The on-screen bit-rate meter is a cool touch that provided some geeky fun. You bring it up by pressing the remote's "Display" button twice. Standard DVDs had typical bitrates of 5-6 Mbps (Megabits-per-second) while Superbit DVDs were in the 7-10 Mbps range. Blu-ray discs jumped to 25-30 Mbps. The numbers tell the story of how much more picture information is on screen at any given instant, and why the more impressive Blu-ray titles looked so sharp, clean, and free of digital artifacts.
For me, the one glaring drawback of the BDP-S1 is its inability to play music CDs. It's even more surprising when you consider that Sony's PlayStation® 3 video game console, which is outfitted with a newer Blu-ray drive mechanism, not only plays CDs, but also SACDs. Lack of CD support is pretty much a deal breaker for me because I only have room in my equipment rack for one disc player.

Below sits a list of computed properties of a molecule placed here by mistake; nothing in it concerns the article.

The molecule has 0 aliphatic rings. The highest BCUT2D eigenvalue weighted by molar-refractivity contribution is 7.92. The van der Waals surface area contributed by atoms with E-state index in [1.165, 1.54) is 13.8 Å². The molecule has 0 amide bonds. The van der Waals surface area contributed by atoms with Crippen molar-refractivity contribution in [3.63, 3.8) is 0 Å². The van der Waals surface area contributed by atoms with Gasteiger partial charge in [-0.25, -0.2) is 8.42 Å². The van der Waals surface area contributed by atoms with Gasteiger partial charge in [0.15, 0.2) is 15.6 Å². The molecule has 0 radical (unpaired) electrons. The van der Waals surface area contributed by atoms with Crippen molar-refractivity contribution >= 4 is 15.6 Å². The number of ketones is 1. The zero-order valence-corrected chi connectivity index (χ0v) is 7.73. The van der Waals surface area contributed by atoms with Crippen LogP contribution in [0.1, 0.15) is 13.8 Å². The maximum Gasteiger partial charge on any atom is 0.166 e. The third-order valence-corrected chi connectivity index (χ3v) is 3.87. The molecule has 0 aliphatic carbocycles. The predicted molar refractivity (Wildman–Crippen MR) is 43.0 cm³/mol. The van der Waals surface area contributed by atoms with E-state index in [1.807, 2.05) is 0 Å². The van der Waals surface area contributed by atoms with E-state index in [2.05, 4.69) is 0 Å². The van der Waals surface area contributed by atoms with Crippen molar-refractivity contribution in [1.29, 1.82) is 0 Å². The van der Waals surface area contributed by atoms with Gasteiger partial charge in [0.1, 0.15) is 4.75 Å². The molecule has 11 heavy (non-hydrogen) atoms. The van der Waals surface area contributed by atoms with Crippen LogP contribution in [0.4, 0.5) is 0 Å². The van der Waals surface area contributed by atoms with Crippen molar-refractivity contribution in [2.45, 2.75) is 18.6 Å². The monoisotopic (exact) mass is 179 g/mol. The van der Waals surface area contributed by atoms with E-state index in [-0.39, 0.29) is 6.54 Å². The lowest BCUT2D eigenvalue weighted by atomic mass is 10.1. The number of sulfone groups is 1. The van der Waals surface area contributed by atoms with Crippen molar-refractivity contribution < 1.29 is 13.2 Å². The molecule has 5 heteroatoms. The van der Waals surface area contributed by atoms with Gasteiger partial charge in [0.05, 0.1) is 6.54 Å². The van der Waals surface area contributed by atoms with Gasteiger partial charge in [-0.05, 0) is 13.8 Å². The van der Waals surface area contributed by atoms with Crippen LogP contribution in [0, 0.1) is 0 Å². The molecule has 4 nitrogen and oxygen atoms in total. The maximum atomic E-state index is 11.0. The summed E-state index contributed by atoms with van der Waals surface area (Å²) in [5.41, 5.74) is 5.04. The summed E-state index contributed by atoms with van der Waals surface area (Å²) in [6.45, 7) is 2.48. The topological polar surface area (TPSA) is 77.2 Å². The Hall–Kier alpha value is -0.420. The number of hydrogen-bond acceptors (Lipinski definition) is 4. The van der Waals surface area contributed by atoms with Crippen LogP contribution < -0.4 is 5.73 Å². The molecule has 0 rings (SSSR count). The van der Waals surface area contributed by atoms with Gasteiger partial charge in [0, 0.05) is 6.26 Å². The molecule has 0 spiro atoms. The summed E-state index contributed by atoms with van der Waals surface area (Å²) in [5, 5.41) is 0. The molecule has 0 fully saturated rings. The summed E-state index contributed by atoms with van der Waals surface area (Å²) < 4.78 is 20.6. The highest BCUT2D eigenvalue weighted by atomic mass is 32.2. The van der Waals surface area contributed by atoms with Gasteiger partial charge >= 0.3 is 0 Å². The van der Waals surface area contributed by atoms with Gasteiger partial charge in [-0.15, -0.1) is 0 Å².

It's hard to imagine any HDTV owner being disappointed by this player's performance. Videophiles who value superb picture quality as well as the satisfaction of owning a reference-quality component should definitely audition Sony's BDP-S1. Of course, if you're like me and want a player that handles music as well as movies, you may want to wait a few months. Sony has announced a second-generation Blu-ray player, the BDP-S300, scheduled for release this summer and priced at $600. In addition to CD playback, the BDP-S300 will also be even more versatile when it comes to decoding the latest surround sound formats.